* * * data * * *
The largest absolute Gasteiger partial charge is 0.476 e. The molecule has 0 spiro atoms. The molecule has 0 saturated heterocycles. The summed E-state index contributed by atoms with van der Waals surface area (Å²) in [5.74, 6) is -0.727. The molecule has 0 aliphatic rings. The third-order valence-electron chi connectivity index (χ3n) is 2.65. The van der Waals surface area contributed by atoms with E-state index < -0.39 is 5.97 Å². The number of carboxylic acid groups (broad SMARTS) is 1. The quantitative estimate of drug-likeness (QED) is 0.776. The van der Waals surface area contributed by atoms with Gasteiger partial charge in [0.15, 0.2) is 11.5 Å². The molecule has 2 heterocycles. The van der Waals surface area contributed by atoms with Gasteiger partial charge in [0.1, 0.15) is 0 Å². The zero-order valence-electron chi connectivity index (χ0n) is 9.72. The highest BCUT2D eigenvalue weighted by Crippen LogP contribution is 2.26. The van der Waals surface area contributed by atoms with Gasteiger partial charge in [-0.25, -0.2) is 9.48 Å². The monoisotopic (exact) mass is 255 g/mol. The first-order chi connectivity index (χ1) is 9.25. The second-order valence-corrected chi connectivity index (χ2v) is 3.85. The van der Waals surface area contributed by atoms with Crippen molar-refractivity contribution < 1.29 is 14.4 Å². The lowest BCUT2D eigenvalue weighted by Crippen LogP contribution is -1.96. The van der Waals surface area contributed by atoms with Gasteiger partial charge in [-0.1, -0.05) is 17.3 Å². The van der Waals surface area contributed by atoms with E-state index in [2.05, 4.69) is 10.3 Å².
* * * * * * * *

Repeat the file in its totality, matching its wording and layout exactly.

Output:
The largest absolute Gasteiger partial charge is 0.476 e. The molecule has 0 spiro atoms. The molecule has 0 saturated heterocycles. The summed E-state index contributed by atoms with van der Waals surface area (Å²) in [5.74, 6) is -0.727. The molecule has 0 aliphatic rings. The third-order valence-electron chi connectivity index (χ3n) is 2.65. The van der Waals surface area contributed by atoms with E-state index < -0.39 is 5.97 Å². The number of carboxylic acid groups (broad SMARTS) is 1. The quantitative estimate of drug-likeness (QED) is 0.776. The van der Waals surface area contributed by atoms with Gasteiger partial charge in [0.15, 0.2) is 11.5 Å². The molecule has 2 heterocycles. The van der Waals surface area contributed by atoms with Gasteiger partial charge in [0.1, 0.15) is 0 Å². The zero-order valence-electron chi connectivity index (χ0n) is 9.72. The highest BCUT2D eigenvalue weighted by Crippen LogP contribution is 2.26. The van der Waals surface area contributed by atoms with Gasteiger partial charge in [-0.25, -0.2) is 9.48 Å². The monoisotopic (exact) mass is 255 g/mol. The first-order chi connectivity index (χ1) is 9.25. The second-order valence-corrected chi connectivity index (χ2v) is 3.85. The van der Waals surface area contributed by atoms with Crippen molar-refractivity contribution < 1.29 is 14.4 Å². The lowest BCUT2D eigenvalue weighted by Crippen LogP contribution is -1.96. The van der Waals surface area contributed by atoms with Gasteiger partial charge in [-0.1, -0.05) is 17.3 Å². The van der Waals surface area contributed by atoms with E-state index in [2.05, 4.69) is 10.3 Å².